The first question is not so simple because the ML model had to determine if she was packing or unpacking. This demonstration showed the high level of abstraction and the limited amount of software that needed to be written to accomplish a fairly complex task to answer these two questions. But it is very possible, that in production the latency of this or larger ML models could be too great for a given application and the model would need optimization.
Within the stack, and within the scope of the Keras program, the performance bottlenecks could be solved by rewriting the constraining code with native C++ code. Really big models, like Google Search rankings, can not run on a single GPU or even multiple GPUs, but rather have to run on interconnected banks of GPUs communicating over a high-speed internal systems bus or fiber optic bus interconnecting multiple systems.
An ML model proven during the research phase, may not economically scale for production, especially if low latency is needed in the order of hundreds of milliseconds like the user’s expectation for a response from Google Search to his query. Applying more hardware would increase cost significantly and might not still solve the problem because builders of ML at scale are still awaiting needed capabilities to be implemented in silicon hardware architectures. TensorFlow is optimized with a set of distributed TensorFlow APIs that enables an expert to write native code in C++ to distribute and coordinate the workload across a systems bus and interconnected systems.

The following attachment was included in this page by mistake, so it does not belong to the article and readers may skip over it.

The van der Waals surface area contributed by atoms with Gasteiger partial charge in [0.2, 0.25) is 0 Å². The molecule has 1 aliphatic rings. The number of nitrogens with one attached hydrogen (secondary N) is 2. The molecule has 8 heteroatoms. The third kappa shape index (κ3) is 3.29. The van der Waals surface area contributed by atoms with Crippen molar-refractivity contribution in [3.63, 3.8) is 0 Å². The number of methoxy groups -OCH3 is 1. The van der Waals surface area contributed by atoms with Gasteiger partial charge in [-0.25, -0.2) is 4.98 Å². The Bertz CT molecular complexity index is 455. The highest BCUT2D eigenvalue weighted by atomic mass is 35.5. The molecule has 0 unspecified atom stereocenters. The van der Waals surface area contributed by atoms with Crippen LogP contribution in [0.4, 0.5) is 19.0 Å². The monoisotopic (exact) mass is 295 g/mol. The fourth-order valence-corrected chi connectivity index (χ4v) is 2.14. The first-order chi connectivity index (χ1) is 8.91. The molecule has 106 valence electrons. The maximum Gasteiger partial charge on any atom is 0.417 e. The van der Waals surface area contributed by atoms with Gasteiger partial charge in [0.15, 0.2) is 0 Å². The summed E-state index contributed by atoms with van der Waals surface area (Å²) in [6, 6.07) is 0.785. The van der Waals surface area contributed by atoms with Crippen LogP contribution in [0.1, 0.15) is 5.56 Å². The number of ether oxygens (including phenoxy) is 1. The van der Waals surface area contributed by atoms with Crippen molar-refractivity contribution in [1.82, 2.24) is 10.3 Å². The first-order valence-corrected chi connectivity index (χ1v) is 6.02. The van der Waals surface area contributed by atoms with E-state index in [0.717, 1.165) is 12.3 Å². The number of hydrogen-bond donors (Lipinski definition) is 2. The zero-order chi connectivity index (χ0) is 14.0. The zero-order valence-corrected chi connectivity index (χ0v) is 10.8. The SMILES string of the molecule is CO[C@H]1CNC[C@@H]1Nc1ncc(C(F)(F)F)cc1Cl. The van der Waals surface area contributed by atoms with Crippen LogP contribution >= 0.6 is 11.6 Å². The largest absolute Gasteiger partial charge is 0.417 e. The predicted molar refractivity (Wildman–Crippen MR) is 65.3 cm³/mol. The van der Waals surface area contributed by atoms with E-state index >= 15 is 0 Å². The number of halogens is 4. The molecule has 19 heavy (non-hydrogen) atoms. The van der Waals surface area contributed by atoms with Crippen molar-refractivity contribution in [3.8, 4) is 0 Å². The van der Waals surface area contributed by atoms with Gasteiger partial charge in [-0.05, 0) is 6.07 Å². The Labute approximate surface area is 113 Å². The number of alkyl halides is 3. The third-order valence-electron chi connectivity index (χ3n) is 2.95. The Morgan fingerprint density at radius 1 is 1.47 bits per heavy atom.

What’s in it for Google and why open source
Google built TensorFlow and the community around it for four reasons:
1.) Independently developed code contributions and new use cases that will extend the capabilities of TensorFlow. Try as it may, no matter how good the perks are at Google, not all expert developers want to work at Google who also want to contribute to TensorFlow. And Google’s applications of ML do not represent all the potential use cases that will define TensorFlow 2.0 and later releases. Open source licensing brings code and perspective.
2.) Google thrives by acquiring a steady stream of talent from open source communities and student interns from which the best talent can be recruited.
3.) The academic and industry artificial intelligence and ML community is hyper open, sharing and building on each other’s research. So open that Google and competitor Facebook’s R&D teams contribute to one another’s papers. A proprietary approach would slow innovation.
4.) Google can monetize the innovation from the community by improving its products and offering TensorFlow on Google’s Cloud Platform.
TensorFlow is a platform, and Google’s intention is to build it to be as pervasive as Linux and as large as Android.